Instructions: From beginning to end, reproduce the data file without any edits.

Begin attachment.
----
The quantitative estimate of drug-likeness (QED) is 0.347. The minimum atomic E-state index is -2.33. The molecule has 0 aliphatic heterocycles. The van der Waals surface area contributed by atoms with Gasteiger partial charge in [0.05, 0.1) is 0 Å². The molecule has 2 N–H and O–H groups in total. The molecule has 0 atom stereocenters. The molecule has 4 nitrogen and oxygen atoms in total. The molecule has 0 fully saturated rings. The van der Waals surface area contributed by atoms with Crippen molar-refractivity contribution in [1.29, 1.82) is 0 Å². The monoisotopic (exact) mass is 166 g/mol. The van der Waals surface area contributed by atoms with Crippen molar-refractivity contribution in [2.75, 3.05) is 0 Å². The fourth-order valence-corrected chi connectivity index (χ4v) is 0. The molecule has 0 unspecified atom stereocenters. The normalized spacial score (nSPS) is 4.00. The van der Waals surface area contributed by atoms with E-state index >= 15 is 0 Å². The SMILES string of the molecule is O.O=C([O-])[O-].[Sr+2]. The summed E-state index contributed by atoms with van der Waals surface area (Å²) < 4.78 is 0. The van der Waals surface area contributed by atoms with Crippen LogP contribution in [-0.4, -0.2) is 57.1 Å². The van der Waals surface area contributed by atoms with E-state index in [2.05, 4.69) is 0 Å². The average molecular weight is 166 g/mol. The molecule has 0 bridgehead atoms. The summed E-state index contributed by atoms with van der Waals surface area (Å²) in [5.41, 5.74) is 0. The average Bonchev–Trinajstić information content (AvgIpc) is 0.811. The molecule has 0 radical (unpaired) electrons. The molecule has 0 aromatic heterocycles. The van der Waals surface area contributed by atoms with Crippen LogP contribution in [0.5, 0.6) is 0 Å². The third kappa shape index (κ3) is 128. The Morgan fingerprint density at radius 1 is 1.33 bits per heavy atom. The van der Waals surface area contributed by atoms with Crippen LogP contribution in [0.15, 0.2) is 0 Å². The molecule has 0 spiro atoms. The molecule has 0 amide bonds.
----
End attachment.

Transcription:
The quantitative estimate of drug-likeness (QED) is 0.347. The minimum atomic E-state index is -2.33. The molecule has 0 aliphatic heterocycles. The van der Waals surface area contributed by atoms with Gasteiger partial charge in [0.05, 0.1) is 0 Å². The molecule has 2 N–H and O–H groups in total. The molecule has 0 atom stereocenters. The molecule has 4 nitrogen and oxygen atoms in total. The molecule has 0 fully saturated rings. The van der Waals surface area contributed by atoms with Crippen molar-refractivity contribution in [1.29, 1.82) is 0 Å². The monoisotopic (exact) mass is 166 g/mol. The van der Waals surface area contributed by atoms with Crippen molar-refractivity contribution in [2.75, 3.05) is 0 Å². The fourth-order valence-corrected chi connectivity index (χ4v) is 0. The molecule has 0 unspecified atom stereocenters. The normalized spacial score (nSPS) is 4.00. The van der Waals surface area contributed by atoms with E-state index >= 15 is 0 Å². The SMILES string of the molecule is O.O=C([O-])[O-].[Sr+2]. The summed E-state index contributed by atoms with van der Waals surface area (Å²) < 4.78 is 0. The van der Waals surface area contributed by atoms with Crippen LogP contribution in [-0.4, -0.2) is 57.1 Å². The van der Waals surface area contributed by atoms with E-state index in [2.05, 4.69) is 0 Å². The average molecular weight is 166 g/mol. The molecule has 0 bridgehead atoms. The summed E-state index contributed by atoms with van der Waals surface area (Å²) in [5.41, 5.74) is 0. The average Bonchev–Trinajstić information content (AvgIpc) is 0.811. The molecule has 0 radical (unpaired) electrons. The molecule has 0 aromatic heterocycles. The van der Waals surface area contributed by atoms with Crippen LogP contribution in [0.5, 0.6) is 0 Å². The third kappa shape index (κ3) is 128. The Morgan fingerprint density at radius 1 is 1.33 bits per heavy atom. The van der Waals surface area contributed by atoms with Crippen LogP contribution in [0.15, 0.2) is 0 Å². The molecule has 0 spiro atoms. The molecule has 0 amide bonds.